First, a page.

The human body is made to move.
I would like to quote a few studies here that emphatically show how important it is for us to keep moving. 

We sit in the car, at work and at home in front of TV.  Studies by Vanderbilt University found we do this for an average of 7.7 hours a day. This was published in the American Journal of Epidemiology in 2008.

In 2010 the American Society of Cancer Research Society published the following figures in the American Journal of Epidemiology: from 1993 to 2006, the health of 123,216 people, 69,776 of whom were women, was documented. The results were alarming. For women who undertook no sporting activity, and stayed seated for six hours a day, the likelihood of their dying within that period was 94% higher than for those who were physically active and spent fewer than three hours a day sitting down. For men, the probability over the same period was 48%.

For men, the probability over the same period was 48%.

In 2010, the University of Queensland in Australia also published their findings that, even when people follow the guidelines for physical activity, remaining seated for long periods of time can lead to metabolic disorders.

This statement underlines the general findings of research into this subject which seem quite logical: that regular exercise – irrespective of the intensity – cannot compensate for too long spent sitting down.

In 2010, the University of Queensland in Australia also published their findings that, even when people follow the guidelines for physical activity, remaining seated for long periods of time can lead to metabolic disorders.

We are sitting too much.


So we sit too much. Sitting makes us sick and in our part of the world, prolonged sedentary periods are among the most frequent cause of death. Whatever we do, we must make sure we get up and move more.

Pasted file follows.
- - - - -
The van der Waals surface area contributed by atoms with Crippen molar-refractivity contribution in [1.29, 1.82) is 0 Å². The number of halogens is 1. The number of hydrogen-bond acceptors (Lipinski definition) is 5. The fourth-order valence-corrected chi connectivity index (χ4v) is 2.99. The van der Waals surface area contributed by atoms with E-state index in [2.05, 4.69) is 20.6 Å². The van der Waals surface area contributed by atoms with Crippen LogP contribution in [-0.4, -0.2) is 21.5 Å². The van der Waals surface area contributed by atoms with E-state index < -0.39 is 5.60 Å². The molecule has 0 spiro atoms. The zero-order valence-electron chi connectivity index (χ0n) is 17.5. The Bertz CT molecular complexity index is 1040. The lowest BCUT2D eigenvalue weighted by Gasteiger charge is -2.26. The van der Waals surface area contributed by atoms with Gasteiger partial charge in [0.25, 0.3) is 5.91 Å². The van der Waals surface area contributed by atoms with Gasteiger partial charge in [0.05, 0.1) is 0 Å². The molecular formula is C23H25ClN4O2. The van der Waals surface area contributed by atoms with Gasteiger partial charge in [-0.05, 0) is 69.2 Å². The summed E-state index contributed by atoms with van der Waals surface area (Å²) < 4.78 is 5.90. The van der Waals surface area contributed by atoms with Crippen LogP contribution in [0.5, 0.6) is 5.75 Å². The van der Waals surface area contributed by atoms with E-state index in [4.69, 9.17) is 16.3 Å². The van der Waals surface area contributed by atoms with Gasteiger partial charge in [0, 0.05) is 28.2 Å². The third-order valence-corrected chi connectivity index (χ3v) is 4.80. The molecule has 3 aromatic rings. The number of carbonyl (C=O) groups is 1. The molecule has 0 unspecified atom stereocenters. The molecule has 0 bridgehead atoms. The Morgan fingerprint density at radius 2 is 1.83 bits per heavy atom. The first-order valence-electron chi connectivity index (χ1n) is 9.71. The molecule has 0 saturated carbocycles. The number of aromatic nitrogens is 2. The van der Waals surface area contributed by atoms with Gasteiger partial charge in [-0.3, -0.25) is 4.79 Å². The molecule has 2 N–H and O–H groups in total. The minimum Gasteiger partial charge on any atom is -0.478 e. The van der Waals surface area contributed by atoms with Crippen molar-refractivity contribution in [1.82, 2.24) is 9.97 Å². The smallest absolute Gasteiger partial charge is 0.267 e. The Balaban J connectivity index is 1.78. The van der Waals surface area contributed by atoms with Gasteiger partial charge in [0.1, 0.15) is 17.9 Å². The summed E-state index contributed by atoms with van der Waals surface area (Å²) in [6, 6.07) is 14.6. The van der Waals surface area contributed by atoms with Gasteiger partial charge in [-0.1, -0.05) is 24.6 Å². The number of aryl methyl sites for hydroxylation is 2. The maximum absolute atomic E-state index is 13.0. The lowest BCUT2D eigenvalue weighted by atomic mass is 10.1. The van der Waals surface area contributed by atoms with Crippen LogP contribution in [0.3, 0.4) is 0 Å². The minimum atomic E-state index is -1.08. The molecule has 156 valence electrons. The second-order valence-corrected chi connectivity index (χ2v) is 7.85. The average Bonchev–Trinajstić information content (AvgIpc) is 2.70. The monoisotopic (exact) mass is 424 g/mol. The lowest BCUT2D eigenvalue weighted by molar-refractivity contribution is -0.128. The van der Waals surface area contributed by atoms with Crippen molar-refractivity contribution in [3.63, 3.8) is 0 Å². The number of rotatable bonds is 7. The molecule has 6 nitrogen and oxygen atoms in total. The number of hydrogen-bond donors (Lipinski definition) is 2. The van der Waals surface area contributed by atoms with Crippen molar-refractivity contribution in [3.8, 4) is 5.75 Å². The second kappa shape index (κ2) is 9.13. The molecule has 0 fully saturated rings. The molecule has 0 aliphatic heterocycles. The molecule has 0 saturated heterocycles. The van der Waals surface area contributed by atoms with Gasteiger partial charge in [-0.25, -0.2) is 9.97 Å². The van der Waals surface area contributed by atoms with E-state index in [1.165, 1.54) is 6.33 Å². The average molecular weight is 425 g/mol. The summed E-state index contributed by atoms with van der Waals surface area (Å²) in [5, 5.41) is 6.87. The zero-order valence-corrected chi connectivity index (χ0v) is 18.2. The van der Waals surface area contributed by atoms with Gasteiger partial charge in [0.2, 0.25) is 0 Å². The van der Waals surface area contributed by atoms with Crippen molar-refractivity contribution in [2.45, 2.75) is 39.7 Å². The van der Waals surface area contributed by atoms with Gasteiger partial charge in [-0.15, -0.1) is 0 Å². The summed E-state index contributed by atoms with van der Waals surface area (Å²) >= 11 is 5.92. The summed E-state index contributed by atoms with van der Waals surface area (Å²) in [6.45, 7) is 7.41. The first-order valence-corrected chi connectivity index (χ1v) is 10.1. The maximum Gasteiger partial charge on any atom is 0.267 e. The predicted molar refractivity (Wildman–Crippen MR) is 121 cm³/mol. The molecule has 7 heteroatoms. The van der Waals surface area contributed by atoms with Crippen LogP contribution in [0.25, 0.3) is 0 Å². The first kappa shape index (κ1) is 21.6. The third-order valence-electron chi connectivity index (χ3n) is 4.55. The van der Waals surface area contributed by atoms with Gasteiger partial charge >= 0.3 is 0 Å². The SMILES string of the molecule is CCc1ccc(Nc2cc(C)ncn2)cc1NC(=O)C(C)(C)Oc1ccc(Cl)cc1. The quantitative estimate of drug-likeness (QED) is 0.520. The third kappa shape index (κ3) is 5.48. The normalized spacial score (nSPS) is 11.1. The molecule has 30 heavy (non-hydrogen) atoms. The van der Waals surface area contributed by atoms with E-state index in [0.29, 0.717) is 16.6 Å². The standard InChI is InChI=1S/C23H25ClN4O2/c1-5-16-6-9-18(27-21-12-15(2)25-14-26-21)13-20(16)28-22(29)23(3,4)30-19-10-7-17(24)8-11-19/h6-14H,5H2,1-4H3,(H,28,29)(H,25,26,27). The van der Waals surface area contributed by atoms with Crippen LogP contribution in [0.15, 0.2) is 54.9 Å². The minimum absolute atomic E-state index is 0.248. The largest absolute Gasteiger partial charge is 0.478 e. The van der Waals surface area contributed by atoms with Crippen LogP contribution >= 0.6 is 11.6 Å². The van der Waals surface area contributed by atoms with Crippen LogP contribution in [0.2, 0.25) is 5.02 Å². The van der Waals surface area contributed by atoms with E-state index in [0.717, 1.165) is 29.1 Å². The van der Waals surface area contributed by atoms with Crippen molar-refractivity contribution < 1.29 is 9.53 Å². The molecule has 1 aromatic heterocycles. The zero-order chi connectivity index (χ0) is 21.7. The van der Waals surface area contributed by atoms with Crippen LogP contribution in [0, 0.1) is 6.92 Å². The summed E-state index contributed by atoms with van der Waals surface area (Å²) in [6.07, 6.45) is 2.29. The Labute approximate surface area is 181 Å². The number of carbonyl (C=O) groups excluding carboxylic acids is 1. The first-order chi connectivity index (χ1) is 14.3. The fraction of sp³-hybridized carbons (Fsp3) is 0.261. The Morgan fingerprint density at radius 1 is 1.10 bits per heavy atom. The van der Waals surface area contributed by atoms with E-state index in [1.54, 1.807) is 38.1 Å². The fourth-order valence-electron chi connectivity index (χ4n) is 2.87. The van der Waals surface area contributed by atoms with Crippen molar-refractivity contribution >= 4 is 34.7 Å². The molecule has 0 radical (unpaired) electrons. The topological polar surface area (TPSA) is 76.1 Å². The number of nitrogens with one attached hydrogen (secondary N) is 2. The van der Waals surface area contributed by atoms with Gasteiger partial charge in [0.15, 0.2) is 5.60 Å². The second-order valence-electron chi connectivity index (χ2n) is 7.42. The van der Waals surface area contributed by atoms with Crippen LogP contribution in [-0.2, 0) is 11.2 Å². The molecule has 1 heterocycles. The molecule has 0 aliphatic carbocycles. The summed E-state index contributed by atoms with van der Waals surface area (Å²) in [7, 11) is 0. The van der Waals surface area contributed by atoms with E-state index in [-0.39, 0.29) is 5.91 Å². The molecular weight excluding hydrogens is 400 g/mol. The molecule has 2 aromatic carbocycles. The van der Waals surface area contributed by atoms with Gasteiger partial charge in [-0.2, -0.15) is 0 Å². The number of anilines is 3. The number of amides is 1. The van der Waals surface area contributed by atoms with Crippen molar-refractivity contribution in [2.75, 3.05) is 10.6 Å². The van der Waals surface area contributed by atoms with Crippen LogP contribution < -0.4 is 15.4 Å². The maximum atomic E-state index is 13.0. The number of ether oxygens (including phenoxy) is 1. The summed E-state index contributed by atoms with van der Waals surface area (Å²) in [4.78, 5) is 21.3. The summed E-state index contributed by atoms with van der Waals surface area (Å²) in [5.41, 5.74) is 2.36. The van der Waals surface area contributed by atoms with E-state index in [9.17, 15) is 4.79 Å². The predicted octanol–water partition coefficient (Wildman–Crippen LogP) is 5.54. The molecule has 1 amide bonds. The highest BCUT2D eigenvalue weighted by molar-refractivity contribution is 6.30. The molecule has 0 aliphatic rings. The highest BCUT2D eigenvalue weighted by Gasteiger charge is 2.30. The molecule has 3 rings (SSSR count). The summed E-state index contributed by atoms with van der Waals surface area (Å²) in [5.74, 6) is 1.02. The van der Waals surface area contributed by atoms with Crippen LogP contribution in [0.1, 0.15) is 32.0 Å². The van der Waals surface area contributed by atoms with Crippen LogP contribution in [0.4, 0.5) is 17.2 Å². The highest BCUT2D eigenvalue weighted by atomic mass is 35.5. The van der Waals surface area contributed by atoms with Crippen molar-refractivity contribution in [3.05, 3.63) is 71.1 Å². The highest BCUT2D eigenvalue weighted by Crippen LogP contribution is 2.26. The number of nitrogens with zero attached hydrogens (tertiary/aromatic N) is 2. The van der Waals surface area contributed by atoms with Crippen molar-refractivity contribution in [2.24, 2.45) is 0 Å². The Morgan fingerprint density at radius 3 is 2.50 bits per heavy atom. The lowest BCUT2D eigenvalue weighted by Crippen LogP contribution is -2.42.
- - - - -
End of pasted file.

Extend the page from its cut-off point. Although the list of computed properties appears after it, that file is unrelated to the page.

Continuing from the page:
Whether we choose to do endurance training, strength training, cardio, high intensity workouts, Tabata, circuit training, boot camp, power yoga, Pilates or Zumba, the variety of programmes is almost as endless as the number of diets on offer these days. And, as is the case with food choices, science is just as ineffective at helping us choose between the dizzying array of exercise options. I myself have decided on a combination of strength and endurance training, because I am firmly convinced that a one-sided approach is not good for us.


Deciding on which training concept to follow and which performance level to aim for in order to get fitter, feel healthier and maintain our equilibrium is always a balancing act. Unfortunately, without pushing ourselves a little, we cannot improve. We have to leave our comfort zone.

Training always involves some kind of regular repetition. It is a process that requires regular impetus, without becoming too monotonous – and that is anything but easy to achieve. Probably the hardest thing about any sporting activity is to keep doing it on a regular basis, without always repeating the same thing over and over. The art of training lies in dodging the monotony trap, and avoiding doing too much or too little.


If we want to feel we are making progress, we have to push our bodies beyond certain boundaries without overdoing things. Despite all the technical aids out there to support us with our exercise and measure our progress and setbacks, there is nothing better than having a good feel for your own body.

Training not only means stimulating the muscles and circulation to a certain extent but also the entire body with all its complex metabolic processes and neuromuscular pathways. Motivation is important and helps us persevere. When we start seeing the effect of our efforts, everything becomes easier and we begin to experience pleasure along with the pain, when those mood-enhancing endorphins are finally released.

Have the courage to experiment in order to test your own boundaries and experience the feeling of body balance and wellness.

Moving Bewegung corroborates the positve effects of the inflammation.

Inflammation connects us to our environment

You will be aware of the widespread view that inflammation is present in diseases like infections or chronic illnesses like atherosclerosis, cardiovascular diseases, tumours, Type 2 diabetes, multiple sclerosis and inflammatory bowel disorders. But inflammation is more than just something that makes us sick.